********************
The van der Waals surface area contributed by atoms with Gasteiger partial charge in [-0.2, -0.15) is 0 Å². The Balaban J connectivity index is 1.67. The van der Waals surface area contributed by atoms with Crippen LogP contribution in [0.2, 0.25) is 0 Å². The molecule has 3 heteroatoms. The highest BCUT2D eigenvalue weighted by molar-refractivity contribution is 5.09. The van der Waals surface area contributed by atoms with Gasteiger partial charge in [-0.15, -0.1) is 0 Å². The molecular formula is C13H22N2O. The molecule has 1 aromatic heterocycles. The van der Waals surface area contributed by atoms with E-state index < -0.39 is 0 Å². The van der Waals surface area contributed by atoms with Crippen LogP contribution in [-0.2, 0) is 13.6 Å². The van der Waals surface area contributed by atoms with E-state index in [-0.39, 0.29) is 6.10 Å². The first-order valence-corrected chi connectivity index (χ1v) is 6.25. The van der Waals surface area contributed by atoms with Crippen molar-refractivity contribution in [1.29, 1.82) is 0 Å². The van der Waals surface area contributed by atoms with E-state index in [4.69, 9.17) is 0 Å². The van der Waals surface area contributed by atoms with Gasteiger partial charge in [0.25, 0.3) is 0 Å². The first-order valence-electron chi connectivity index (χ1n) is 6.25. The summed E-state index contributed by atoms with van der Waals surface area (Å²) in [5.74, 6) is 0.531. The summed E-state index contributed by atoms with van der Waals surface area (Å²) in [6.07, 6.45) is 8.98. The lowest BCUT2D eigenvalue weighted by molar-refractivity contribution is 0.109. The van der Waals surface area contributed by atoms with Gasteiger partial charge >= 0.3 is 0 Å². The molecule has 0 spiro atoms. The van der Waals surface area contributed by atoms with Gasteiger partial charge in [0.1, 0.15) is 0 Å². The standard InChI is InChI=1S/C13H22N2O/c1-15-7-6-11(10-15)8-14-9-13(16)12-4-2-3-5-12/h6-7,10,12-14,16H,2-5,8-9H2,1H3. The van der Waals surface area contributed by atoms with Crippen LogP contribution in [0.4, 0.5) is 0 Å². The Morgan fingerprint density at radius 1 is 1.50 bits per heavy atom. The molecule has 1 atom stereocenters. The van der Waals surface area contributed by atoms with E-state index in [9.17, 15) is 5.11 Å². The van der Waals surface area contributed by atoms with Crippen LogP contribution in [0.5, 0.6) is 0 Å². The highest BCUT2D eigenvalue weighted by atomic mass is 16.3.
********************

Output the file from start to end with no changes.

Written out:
The van der Waals surface area contributed by atoms with Gasteiger partial charge in [-0.2, -0.15) is 0 Å². The Balaban J connectivity index is 1.67. The van der Waals surface area contributed by atoms with Crippen LogP contribution in [0.2, 0.25) is 0 Å². The molecule has 3 heteroatoms. The highest BCUT2D eigenvalue weighted by molar-refractivity contribution is 5.09. The van der Waals surface area contributed by atoms with Gasteiger partial charge in [-0.15, -0.1) is 0 Å². The molecular formula is C13H22N2O. The molecule has 1 aromatic heterocycles. The van der Waals surface area contributed by atoms with E-state index < -0.39 is 0 Å². The van der Waals surface area contributed by atoms with Crippen LogP contribution in [-0.2, 0) is 13.6 Å². The van der Waals surface area contributed by atoms with E-state index in [-0.39, 0.29) is 6.10 Å². The first-order valence-corrected chi connectivity index (χ1v) is 6.25. The van der Waals surface area contributed by atoms with Crippen molar-refractivity contribution in [1.29, 1.82) is 0 Å². The van der Waals surface area contributed by atoms with E-state index in [4.69, 9.17) is 0 Å². The van der Waals surface area contributed by atoms with Gasteiger partial charge in [0.25, 0.3) is 0 Å². The first-order valence-electron chi connectivity index (χ1n) is 6.25. The summed E-state index contributed by atoms with van der Waals surface area (Å²) in [5.74, 6) is 0.531. The summed E-state index contributed by atoms with van der Waals surface area (Å²) in [6.07, 6.45) is 8.98. The lowest BCUT2D eigenvalue weighted by molar-refractivity contribution is 0.109. The van der Waals surface area contributed by atoms with Gasteiger partial charge >= 0.3 is 0 Å². The molecule has 0 spiro atoms. The van der Waals surface area contributed by atoms with Gasteiger partial charge in [0.1, 0.15) is 0 Å². The standard InChI is InChI=1S/C13H22N2O/c1-15-7-6-11(10-15)8-14-9-13(16)12-4-2-3-5-12/h6-7,10,12-14,16H,2-5,8-9H2,1H3. The van der Waals surface area contributed by atoms with Crippen LogP contribution in [0.4, 0.5) is 0 Å². The Morgan fingerprint density at radius 1 is 1.50 bits per heavy atom. The molecule has 1 atom stereocenters. The van der Waals surface area contributed by atoms with E-state index in [9.17, 15) is 5.11 Å². The van der Waals surface area contributed by atoms with Crippen LogP contribution in [0.5, 0.6) is 0 Å². The highest BCUT2D eigenvalue weighted by atomic mass is 16.3.